I wasn’t even 10 years old, in the back of a white rental car my father was driving somewhere toward Park City, UT, my face practically glued to the window.

“Dad, are we skiing on those mountains?!” I asked, not at all sure whether I wanted the answer to be yes or no.

His blue eyes smiled back at me in the rearview mirror.

“Yes, we are,” he said, matter-of-factly, with a hint of eagerness to share his love of the mountain west with his uninitiated daughter.

I had so many questions, yet had nothing to say. I just kept staring out that window, trying to comprehend how my skis—not even long enough to put on the roof rack—were going to get me down such steep, powder-covered slopes. My East Coast skills and sensibilities were clearly of no use here.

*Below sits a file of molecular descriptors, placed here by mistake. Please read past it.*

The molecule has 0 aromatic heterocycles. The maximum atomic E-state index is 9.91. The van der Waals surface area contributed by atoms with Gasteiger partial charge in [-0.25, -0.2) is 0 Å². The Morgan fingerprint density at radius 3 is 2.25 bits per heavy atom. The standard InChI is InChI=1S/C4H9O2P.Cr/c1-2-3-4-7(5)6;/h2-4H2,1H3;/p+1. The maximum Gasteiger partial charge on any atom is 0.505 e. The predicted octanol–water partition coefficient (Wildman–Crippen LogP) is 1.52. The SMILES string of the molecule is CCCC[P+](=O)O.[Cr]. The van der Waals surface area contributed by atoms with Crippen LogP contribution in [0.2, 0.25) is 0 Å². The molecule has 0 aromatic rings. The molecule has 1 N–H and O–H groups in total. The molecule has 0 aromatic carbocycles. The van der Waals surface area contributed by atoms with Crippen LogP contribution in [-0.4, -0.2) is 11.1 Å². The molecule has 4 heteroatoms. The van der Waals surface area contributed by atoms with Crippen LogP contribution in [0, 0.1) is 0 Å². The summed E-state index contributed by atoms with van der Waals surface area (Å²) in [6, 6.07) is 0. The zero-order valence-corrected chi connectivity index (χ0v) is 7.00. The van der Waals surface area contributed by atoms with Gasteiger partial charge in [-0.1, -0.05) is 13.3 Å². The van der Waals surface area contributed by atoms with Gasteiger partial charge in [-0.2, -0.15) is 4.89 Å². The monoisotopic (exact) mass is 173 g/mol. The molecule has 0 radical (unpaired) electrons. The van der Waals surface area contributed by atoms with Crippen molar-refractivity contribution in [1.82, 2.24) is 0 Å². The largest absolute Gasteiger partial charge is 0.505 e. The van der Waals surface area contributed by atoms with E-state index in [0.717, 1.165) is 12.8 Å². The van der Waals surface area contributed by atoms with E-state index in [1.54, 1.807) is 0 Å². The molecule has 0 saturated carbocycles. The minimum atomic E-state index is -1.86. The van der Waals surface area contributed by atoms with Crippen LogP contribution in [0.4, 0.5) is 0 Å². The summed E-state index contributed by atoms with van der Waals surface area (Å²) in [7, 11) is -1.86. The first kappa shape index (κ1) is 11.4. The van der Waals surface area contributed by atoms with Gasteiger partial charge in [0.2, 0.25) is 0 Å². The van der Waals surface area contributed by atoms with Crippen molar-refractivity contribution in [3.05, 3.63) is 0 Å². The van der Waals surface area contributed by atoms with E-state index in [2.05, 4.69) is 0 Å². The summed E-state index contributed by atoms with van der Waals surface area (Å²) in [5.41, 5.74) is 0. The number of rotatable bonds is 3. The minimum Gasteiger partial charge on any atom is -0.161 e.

At the top of our first run, I stood close by my dad, the tips of those tiny skis hanging over the edge of the trail. We stood there in silence for a minute or two, surveying a landscape beneath us that was beyond anything my young self had ever imagined.

“Gorgeous, isn’t it? Take it all in. Appreciate it,” he said. “And don’t be afraid. You can do this.”

With his quiet confidence, and a gentle nudge, I was on my way.


Anybody could try to throw out a bunch of words to describe running on Waterline Road. But they’d just be a bunch of words. No meaning. No context. No emotion. No regard to what it really is: an experience; and my guess is that it can often be a personal one, depending on what kind of day you’re having.